How soon former homeowners can qualify for another mortgage after foreclosure will depend on many different variables, all of which relate to their financial condition following the loss of the home. In some cases, borrowers may escape foreclosure with their credit in somewhat decent shape, while other homeowners will have numerous charge-offs, collection accounts, and severe delinquencies that will make it much more difficult to qualify for any new credit for years. Much of this negative information, though, can be overcome either through a large down payment or through a serious program of credit repair.
The most important aspect of being able to get a mortgage after experiencing the loss of a house is for homeowners to begin a savings plan. With enough of a down payment, they will be able to qualify for any loan that they want, even for another home purchase within months of the original foreclosure. Of course, many banks will want at least a 35% down payment, but if the borrowers have the financial means to put down such a large amount, they will have a good chance of qualifying for a new loan despite poor credit and no efforts to improve their scores on their own. This may be the fastest way back to homeownership for most families, if they have the resources for it.
Realistically, however, putting down 35% when buying a home may not be in the realm of possibility for most borrowers. Savings, though, should be the first priority for any family after foreclosure, because the larger the amount they are able to put down, the better the interest rate will be and the more likely they will be to qualify for the loan in the first place. But while they are saving up for the next purchase, it is also important to work on the credit history and begin working to boost up their scores by removing negative information and adding positive credit use.
Credit repair and debt validation/consolidation programs can be started as soon as the owners have recovered from their financial hardship, and will have a positive impact on the ability to borrow money in the future. In fact, homeowners facing foreclosure should begin working on their credit as soon as they can, because the process can take from several months to over a year to remove some old inquiries and inaccurate or closed account information. The more accounts the owners have to resolve, the longer the process may take.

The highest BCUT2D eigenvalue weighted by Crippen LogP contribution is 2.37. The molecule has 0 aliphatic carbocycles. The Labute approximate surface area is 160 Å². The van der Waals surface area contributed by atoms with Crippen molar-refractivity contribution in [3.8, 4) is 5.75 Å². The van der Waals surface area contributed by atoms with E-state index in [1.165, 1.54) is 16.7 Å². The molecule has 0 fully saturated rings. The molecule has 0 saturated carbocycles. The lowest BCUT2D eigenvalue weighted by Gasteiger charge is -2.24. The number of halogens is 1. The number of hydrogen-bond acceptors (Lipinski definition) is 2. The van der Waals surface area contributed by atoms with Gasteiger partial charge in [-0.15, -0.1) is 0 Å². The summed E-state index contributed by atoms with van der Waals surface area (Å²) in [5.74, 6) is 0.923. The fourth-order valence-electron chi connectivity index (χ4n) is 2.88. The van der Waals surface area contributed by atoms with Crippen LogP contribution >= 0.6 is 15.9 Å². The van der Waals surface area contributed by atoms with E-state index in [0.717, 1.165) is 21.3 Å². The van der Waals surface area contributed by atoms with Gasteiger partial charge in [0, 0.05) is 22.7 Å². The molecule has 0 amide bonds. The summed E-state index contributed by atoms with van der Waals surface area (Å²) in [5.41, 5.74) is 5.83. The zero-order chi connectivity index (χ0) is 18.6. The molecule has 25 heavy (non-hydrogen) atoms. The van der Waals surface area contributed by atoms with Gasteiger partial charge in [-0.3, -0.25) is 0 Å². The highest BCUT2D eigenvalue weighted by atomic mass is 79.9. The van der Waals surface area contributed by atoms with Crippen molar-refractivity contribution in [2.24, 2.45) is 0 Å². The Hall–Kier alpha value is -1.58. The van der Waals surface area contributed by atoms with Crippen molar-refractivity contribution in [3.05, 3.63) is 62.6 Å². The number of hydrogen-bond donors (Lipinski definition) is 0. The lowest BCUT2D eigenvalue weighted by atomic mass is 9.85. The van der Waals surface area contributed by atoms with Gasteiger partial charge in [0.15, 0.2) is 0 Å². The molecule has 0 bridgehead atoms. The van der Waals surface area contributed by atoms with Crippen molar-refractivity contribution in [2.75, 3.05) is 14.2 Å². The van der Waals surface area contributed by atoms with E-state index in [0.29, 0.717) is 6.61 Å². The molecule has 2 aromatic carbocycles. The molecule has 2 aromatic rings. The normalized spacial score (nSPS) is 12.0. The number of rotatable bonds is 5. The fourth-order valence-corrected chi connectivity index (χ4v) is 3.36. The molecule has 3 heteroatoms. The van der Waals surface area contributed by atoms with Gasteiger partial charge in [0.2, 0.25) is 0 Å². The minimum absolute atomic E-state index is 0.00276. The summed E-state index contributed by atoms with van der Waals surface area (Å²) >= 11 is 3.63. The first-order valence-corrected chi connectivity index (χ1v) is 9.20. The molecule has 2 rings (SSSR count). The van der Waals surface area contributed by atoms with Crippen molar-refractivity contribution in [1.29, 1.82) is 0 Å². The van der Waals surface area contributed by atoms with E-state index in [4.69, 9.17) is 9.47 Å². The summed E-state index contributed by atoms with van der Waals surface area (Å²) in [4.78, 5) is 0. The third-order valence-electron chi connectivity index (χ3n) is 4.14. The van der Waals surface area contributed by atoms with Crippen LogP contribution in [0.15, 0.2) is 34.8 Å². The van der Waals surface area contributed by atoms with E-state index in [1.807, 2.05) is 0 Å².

Although it will be difficult, if not impossible, to remove the actual foreclosure and defaulted mortgage payments from the credit report, former homeowners can focus on all of their other debts to create a more consistently positive record of credit use. Having numerous late payments, dozens of inquiries, and charged-off accounts assigned to collection agencies can drag down a score dramatically, but these may be the easiest records to remove. Even better, depending on the situation, if a lender or collection agency breaks the law, borrowers can often sue their creditors for at least $1,000 per violation, which can always be put towards the down payment savings plan.
But, if loan applicants have access to a 35% down payment, they can often qualify for a new mortgage anytime after foreclosure. The bank will not be so concerned with the credit history, as they are sure that they can sell the house for enough to make up any losses they would experience as a result of the homeowners defaulting. It is only when former homeowners do not have much money that they will need to work on credit repair or simply wait until they can get a new home purchase loan again.
With a serious effort at clearing up their credit histories, it may take from one year to 18 months for the repairs to make a significant difference, after which the borrowers can apply for a new loan. The terms may not be the best, and they may be required to put down a large part of the purchase price, but it will most likely be quite a bit less than 35%. Although it will cost a few hundred dollars of materials and postage to dispute and remove credit records, the savings on the new mortgage will far outweigh these small expenses.
However, if the foreclosure victims simply wait and do no credit repair, they may be able to qualify for a new mortgage within three years after the foreclosure. Again, they may be required to put down at least 15-20% of the purchase price, and the interest rate will be somewhat high, compared to if they had done more credit repair, but losing a home does not preclude borrowers from qualifying for a loan for the full 7-10 years a foreclosure stays on the credit report. Obviously, this is the easiest and least costly way to qualify for a new home again, but it takes the longest amount of time and the owners will be doing themselves no favors in terms of payment and interest terms.
The bad news is that it will be extremely difficult for former homeowners to qualify for a new mortgage within a year of facing foreclosure; their credit will just be too damaged and the loss of the home too recent. The good news, though, is that the more resources and work they put towards the effort, the quicker they will be able to purchase a new home and the better the terms will be. Foreclosure, as mentioned above, does not mean that a family will have to rent for the next decade -- with just a few months of work and a savings plan, it may be relatively simple to become homeowners again even after a foreclosure.